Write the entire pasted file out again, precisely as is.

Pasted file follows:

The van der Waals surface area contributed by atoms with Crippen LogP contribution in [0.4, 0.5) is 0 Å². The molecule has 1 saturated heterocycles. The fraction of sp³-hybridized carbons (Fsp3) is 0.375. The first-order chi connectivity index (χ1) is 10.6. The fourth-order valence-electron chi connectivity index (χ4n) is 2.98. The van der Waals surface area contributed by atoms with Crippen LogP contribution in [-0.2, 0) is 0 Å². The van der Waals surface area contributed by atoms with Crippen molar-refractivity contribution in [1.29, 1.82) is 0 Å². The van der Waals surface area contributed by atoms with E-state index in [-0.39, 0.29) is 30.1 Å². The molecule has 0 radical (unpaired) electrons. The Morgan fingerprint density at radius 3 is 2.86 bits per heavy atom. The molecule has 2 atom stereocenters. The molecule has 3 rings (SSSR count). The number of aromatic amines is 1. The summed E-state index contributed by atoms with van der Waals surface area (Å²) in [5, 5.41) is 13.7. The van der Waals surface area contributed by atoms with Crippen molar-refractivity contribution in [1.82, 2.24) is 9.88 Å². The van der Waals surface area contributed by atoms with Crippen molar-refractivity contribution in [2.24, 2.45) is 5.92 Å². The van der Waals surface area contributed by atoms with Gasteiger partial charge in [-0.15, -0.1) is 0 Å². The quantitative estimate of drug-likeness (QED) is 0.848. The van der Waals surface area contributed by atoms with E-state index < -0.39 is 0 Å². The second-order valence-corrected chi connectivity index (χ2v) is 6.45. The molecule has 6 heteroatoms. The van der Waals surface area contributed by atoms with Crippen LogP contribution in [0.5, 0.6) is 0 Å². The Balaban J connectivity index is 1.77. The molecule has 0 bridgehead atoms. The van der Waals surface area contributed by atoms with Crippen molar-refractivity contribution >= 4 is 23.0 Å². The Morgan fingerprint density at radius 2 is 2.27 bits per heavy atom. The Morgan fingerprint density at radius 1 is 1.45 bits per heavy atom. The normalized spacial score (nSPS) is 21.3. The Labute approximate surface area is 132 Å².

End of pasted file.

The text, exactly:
The van der Waals surface area contributed by atoms with Crippen LogP contribution in [0.4, 0.5) is 0 Å². The molecule has 1 saturated heterocycles. The fraction of sp³-hybridized carbons (Fsp3) is 0.375. The first-order chi connectivity index (χ1) is 10.6. The fourth-order valence-electron chi connectivity index (χ4n) is 2.98. The van der Waals surface area contributed by atoms with Crippen LogP contribution in [-0.2, 0) is 0 Å². The van der Waals surface area contributed by atoms with Crippen molar-refractivity contribution in [1.29, 1.82) is 0 Å². The van der Waals surface area contributed by atoms with E-state index in [-0.39, 0.29) is 30.1 Å². The molecule has 0 radical (unpaired) electrons. The Morgan fingerprint density at radius 3 is 2.86 bits per heavy atom. The molecule has 2 atom stereocenters. The molecule has 3 rings (SSSR count). The number of aromatic amines is 1. The summed E-state index contributed by atoms with van der Waals surface area (Å²) in [5, 5.41) is 13.7. The van der Waals surface area contributed by atoms with Crippen molar-refractivity contribution in [1.82, 2.24) is 9.88 Å². The van der Waals surface area contributed by atoms with Crippen molar-refractivity contribution in [2.24, 2.45) is 5.92 Å². The van der Waals surface area contributed by atoms with Gasteiger partial charge in [-0.15, -0.1) is 0 Å². The quantitative estimate of drug-likeness (QED) is 0.848. The van der Waals surface area contributed by atoms with E-state index < -0.39 is 0 Å². The second-order valence-corrected chi connectivity index (χ2v) is 6.45. The molecule has 6 heteroatoms. The van der Waals surface area contributed by atoms with Crippen LogP contribution in [0.5, 0.6) is 0 Å². The Balaban J connectivity index is 1.77. The molecule has 0 bridgehead atoms. The van der Waals surface area contributed by atoms with Crippen molar-refractivity contribution >= 4 is 23.0 Å². The Morgan fingerprint density at radius 2 is 2.27 bits per heavy atom. The Morgan fingerprint density at radius 1 is 1.45 bits per heavy atom. The normalized spacial score (nSPS) is 21.3. The Labute approximate surface area is 132 Å².